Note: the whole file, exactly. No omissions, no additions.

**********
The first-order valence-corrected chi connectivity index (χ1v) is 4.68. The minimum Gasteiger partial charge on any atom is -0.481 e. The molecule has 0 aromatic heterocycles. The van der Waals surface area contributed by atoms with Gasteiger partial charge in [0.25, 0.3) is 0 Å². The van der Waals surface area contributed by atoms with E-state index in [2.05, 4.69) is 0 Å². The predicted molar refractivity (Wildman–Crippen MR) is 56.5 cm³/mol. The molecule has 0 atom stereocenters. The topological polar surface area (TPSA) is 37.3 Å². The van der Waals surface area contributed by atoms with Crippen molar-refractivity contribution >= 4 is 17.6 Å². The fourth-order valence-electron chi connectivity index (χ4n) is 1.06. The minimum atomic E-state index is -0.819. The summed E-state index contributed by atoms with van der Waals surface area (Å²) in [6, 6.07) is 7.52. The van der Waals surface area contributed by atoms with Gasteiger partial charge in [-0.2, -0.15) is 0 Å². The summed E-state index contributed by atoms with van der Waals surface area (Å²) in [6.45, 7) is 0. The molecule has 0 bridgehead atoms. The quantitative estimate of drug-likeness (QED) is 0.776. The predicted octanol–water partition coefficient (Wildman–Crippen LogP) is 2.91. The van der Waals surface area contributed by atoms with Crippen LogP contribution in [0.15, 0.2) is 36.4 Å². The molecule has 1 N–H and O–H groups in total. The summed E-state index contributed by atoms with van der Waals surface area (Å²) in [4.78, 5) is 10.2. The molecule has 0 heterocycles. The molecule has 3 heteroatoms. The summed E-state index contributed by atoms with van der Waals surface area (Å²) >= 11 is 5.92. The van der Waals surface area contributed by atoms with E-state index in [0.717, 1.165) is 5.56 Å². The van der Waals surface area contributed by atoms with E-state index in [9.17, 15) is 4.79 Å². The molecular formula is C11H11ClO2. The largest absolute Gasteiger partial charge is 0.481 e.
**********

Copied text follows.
The first-order valence-corrected chi connectivity index (χ1v) is 4.68. The minimum Gasteiger partial charge on any atom is -0.481 e. The molecule has 0 aromatic heterocycles. The van der Waals surface area contributed by atoms with Gasteiger partial charge in [0.25, 0.3) is 0 Å². The van der Waals surface area contributed by atoms with E-state index in [2.05, 4.69) is 0 Å². The predicted molar refractivity (Wildman–Crippen MR) is 56.5 cm³/mol. The molecule has 0 atom stereocenters. The topological polar surface area (TPSA) is 37.3 Å². The van der Waals surface area contributed by atoms with Crippen molar-refractivity contribution >= 4 is 17.6 Å². The fourth-order valence-electron chi connectivity index (χ4n) is 1.06. The minimum atomic E-state index is -0.819. The summed E-state index contributed by atoms with van der Waals surface area (Å²) in [6, 6.07) is 7.52. The van der Waals surface area contributed by atoms with Gasteiger partial charge in [-0.2, -0.15) is 0 Å². The summed E-state index contributed by atoms with van der Waals surface area (Å²) in [6.45, 7) is 0. The molecule has 0 bridgehead atoms. The quantitative estimate of drug-likeness (QED) is 0.776. The predicted octanol–water partition coefficient (Wildman–Crippen LogP) is 2.91. The van der Waals surface area contributed by atoms with Crippen LogP contribution in [0.15, 0.2) is 36.4 Å². The molecule has 1 N–H and O–H groups in total. The summed E-state index contributed by atoms with van der Waals surface area (Å²) in [4.78, 5) is 10.2. The molecule has 0 heterocycles. The molecule has 3 heteroatoms. The summed E-state index contributed by atoms with van der Waals surface area (Å²) >= 11 is 5.92. The van der Waals surface area contributed by atoms with E-state index in [0.717, 1.165) is 5.56 Å². The van der Waals surface area contributed by atoms with E-state index in [9.17, 15) is 4.79 Å². The molecular formula is C11H11ClO2. The largest absolute Gasteiger partial charge is 0.481 e.